As a former general manager of Freeview and current chief financial officer of Image Centre Group, Steve Browning knows how to crunch any number that comes his way, and even a few that don't. Here's how to read your competition's financial statements.
Step 1: Go to www.business.govt.nz
Step 2: Look up your competitor’s company using the search engine
Step 3: Go to ‘Documents’ and look for ‘Financial Statements’ (most overseas companies are required to file financials, but not if they are New Zealand owned)
Operating profits tell you if the business operations are profitable and so excludes financing and investing costs. Sometimes quoted as EBITDA (earnings before interest, tax, depreciation and amortisation) but in these accounts depreciation and amortisation have been included above the operating profit line. You may be considering investing in the sector or buying this specific business and its cash flows from operations is the best indicator of value creation.
Gross earnings gives you a feel for the scale of the operation. Often easier to find top line results for competitors than profit (or bottom line) results and can give you a sense of market share.
The net profit of the business is after all costs have been taken into account. This is the number that gets added (or if a loss, subtracted) each year from the shareholders’ equity in the business as shown on the balance sheet.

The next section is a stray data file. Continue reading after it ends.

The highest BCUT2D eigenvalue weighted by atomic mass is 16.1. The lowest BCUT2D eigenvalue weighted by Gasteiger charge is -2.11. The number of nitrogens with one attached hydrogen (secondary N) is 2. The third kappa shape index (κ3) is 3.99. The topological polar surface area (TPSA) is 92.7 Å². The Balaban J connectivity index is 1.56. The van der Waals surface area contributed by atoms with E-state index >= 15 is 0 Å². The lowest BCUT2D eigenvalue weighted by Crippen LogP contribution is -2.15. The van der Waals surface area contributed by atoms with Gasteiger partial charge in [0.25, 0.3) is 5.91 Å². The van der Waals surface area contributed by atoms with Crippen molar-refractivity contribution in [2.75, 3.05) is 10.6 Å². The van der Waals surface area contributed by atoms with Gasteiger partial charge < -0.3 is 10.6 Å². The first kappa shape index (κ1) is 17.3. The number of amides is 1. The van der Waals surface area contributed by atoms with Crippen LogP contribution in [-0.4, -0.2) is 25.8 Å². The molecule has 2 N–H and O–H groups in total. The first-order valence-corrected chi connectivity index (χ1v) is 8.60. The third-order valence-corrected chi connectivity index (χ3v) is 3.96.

How much debt is the company carrying? Based on current earnings, how long would it take to pay the debt off? At these debt levels can the business generate enough cash to pay the interest costs and still deliver a profit? All questions worth asking.
Current assets are the liquid (easy to turn into cash) assets of the business while current liabilities are the outgoings payable within 12 months. A simple test of the viability of a business is to net off current assets and current liabilities. For some businesses you may want to exclude inventory from this test as it may not be easily converted into cash.
Check for intangible assets like goodwill, the value of an entity over and above the value of its assets. When you see it on a balance sheet it usually means the company was purchased for more than the value of its tangible assets and the intangible value is carried as goodwill.
Cash and cash equivalents. Particularly in the current economic climate when raising debt finance is difficult, there’s no truer phrase than ‘cash is king’. It’s worth checking if there’s money in the bank as a buffer from any short-term market or performance shocks.